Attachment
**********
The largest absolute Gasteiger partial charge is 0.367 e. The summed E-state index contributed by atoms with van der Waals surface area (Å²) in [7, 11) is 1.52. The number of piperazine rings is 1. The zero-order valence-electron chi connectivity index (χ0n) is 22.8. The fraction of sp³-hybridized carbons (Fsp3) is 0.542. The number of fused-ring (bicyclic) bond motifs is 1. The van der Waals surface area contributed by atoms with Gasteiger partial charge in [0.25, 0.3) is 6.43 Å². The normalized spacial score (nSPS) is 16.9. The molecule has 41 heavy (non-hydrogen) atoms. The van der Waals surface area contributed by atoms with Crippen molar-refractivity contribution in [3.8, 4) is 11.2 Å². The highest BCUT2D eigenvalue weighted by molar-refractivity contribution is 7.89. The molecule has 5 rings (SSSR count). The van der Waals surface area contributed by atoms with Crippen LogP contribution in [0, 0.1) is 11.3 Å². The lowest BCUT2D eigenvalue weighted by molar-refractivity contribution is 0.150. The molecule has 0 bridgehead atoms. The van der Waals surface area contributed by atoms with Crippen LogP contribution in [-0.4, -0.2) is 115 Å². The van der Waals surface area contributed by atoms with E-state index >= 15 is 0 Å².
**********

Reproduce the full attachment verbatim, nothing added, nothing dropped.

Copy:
The largest absolute Gasteiger partial charge is 0.367 e. The summed E-state index contributed by atoms with van der Waals surface area (Å²) in [7, 11) is 1.52. The number of piperazine rings is 1. The zero-order valence-electron chi connectivity index (χ0n) is 22.8. The fraction of sp³-hybridized carbons (Fsp3) is 0.542. The number of fused-ring (bicyclic) bond motifs is 1. The van der Waals surface area contributed by atoms with Gasteiger partial charge in [0.25, 0.3) is 6.43 Å². The normalized spacial score (nSPS) is 16.9. The molecule has 41 heavy (non-hydrogen) atoms. The van der Waals surface area contributed by atoms with Crippen molar-refractivity contribution in [3.8, 4) is 11.2 Å². The highest BCUT2D eigenvalue weighted by molar-refractivity contribution is 7.89. The molecule has 5 rings (SSSR count). The van der Waals surface area contributed by atoms with Crippen LogP contribution in [0, 0.1) is 11.3 Å². The lowest BCUT2D eigenvalue weighted by molar-refractivity contribution is 0.150. The molecule has 0 bridgehead atoms. The van der Waals surface area contributed by atoms with Crippen LogP contribution in [-0.4, -0.2) is 115 Å². The van der Waals surface area contributed by atoms with E-state index >= 15 is 0 Å².